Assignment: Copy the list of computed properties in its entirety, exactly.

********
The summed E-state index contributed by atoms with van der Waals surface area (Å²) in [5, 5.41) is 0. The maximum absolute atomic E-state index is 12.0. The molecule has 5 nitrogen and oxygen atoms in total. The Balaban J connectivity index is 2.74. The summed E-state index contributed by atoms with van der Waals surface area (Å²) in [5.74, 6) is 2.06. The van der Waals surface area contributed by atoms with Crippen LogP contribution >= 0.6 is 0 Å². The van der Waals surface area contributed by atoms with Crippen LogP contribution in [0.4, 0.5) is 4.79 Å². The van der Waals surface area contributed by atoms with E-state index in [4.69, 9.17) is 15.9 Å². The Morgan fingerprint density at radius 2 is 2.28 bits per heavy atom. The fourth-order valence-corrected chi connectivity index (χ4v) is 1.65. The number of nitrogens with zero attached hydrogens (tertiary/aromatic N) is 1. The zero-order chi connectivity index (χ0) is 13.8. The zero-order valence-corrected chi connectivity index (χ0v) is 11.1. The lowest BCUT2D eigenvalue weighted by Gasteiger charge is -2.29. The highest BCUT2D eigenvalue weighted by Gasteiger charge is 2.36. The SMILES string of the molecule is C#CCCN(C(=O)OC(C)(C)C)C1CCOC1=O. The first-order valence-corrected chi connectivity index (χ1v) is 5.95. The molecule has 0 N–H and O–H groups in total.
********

The summed E-state index contributed by atoms with van der Waals surface area (Å²) in [5, 5.41) is 0. The maximum absolute atomic E-state index is 12.0. The molecule has 5 nitrogen and oxygen atoms in total. The Balaban J connectivity index is 2.74. The summed E-state index contributed by atoms with van der Waals surface area (Å²) in [5.74, 6) is 2.06. The van der Waals surface area contributed by atoms with Crippen LogP contribution >= 0.6 is 0 Å². The van der Waals surface area contributed by atoms with Crippen LogP contribution in [0.4, 0.5) is 4.79 Å². The van der Waals surface area contributed by atoms with E-state index in [4.69, 9.17) is 15.9 Å². The Morgan fingerprint density at radius 2 is 2.28 bits per heavy atom. The fourth-order valence-corrected chi connectivity index (χ4v) is 1.65. The number of nitrogens with zero attached hydrogens (tertiary/aromatic N) is 1. The zero-order chi connectivity index (χ0) is 13.8. The zero-order valence-corrected chi connectivity index (χ0v) is 11.1. The lowest BCUT2D eigenvalue weighted by Gasteiger charge is -2.29. The highest BCUT2D eigenvalue weighted by Gasteiger charge is 2.36. The SMILES string of the molecule is C#CCCN(C(=O)OC(C)(C)C)C1CCOC1=O. The first-order valence-corrected chi connectivity index (χ1v) is 5.95. The molecule has 0 N–H and O–H groups in total.